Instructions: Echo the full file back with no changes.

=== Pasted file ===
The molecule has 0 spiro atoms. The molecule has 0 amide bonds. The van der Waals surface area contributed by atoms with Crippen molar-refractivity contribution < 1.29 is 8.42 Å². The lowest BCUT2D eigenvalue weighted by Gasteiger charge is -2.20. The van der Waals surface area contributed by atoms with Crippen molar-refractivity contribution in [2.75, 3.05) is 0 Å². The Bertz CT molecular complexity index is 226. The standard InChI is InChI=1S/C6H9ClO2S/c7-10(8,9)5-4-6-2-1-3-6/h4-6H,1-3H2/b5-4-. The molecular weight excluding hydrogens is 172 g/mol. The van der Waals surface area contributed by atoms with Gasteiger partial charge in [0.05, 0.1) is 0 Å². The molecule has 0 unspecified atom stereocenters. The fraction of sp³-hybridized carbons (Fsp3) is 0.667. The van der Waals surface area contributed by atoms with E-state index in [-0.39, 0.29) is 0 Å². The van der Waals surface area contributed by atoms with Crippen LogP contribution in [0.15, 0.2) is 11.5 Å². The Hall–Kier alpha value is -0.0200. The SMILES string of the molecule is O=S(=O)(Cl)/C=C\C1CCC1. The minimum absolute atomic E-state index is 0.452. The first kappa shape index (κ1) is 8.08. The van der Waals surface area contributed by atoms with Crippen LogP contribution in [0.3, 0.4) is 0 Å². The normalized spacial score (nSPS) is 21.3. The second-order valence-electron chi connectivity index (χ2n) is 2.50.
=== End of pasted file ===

The molecule has 0 spiro atoms. The molecule has 0 amide bonds. The van der Waals surface area contributed by atoms with Crippen molar-refractivity contribution < 1.29 is 8.42 Å². The lowest BCUT2D eigenvalue weighted by Gasteiger charge is -2.20. The van der Waals surface area contributed by atoms with Crippen molar-refractivity contribution in [2.75, 3.05) is 0 Å². The Bertz CT molecular complexity index is 226. The standard InChI is InChI=1S/C6H9ClO2S/c7-10(8,9)5-4-6-2-1-3-6/h4-6H,1-3H2/b5-4-. The molecular weight excluding hydrogens is 172 g/mol. The van der Waals surface area contributed by atoms with Gasteiger partial charge in [0.05, 0.1) is 0 Å². The molecule has 0 unspecified atom stereocenters. The fraction of sp³-hybridized carbons (Fsp3) is 0.667. The van der Waals surface area contributed by atoms with E-state index in [-0.39, 0.29) is 0 Å². The van der Waals surface area contributed by atoms with Crippen LogP contribution in [0.15, 0.2) is 11.5 Å². The Hall–Kier alpha value is -0.0200. The SMILES string of the molecule is O=S(=O)(Cl)/C=C\C1CCC1. The minimum absolute atomic E-state index is 0.452. The first kappa shape index (κ1) is 8.08. The van der Waals surface area contributed by atoms with Crippen LogP contribution in [0.3, 0.4) is 0 Å². The normalized spacial score (nSPS) is 21.3. The second-order valence-electron chi connectivity index (χ2n) is 2.50.